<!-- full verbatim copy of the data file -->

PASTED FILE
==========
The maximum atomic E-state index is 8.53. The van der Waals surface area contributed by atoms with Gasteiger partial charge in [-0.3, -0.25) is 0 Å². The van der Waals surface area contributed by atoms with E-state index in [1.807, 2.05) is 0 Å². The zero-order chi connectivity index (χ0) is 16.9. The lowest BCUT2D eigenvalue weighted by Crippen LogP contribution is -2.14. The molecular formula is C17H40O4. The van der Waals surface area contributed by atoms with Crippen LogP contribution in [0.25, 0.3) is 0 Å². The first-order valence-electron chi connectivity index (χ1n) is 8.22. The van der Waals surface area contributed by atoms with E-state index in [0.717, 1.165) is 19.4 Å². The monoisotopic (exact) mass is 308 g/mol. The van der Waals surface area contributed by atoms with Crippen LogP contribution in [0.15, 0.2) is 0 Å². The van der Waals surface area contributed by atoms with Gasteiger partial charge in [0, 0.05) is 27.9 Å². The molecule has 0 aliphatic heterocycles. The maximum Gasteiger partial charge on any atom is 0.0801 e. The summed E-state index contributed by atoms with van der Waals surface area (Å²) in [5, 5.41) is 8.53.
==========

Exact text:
The maximum atomic E-state index is 8.53. The van der Waals surface area contributed by atoms with Gasteiger partial charge in [-0.3, -0.25) is 0 Å². The van der Waals surface area contributed by atoms with E-state index in [1.807, 2.05) is 0 Å². The zero-order chi connectivity index (χ0) is 16.9. The lowest BCUT2D eigenvalue weighted by Crippen LogP contribution is -2.14. The molecular formula is C17H40O4. The van der Waals surface area contributed by atoms with Crippen LogP contribution in [0.25, 0.3) is 0 Å². The first-order valence-electron chi connectivity index (χ1n) is 8.22. The van der Waals surface area contributed by atoms with E-state index in [0.717, 1.165) is 19.4 Å². The monoisotopic (exact) mass is 308 g/mol. The van der Waals surface area contributed by atoms with Crippen LogP contribution in [0.15, 0.2) is 0 Å². The van der Waals surface area contributed by atoms with Gasteiger partial charge in [0, 0.05) is 27.9 Å². The molecule has 0 aliphatic heterocycles. The maximum Gasteiger partial charge on any atom is 0.0801 e. The summed E-state index contributed by atoms with van der Waals surface area (Å²) in [5, 5.41) is 8.53.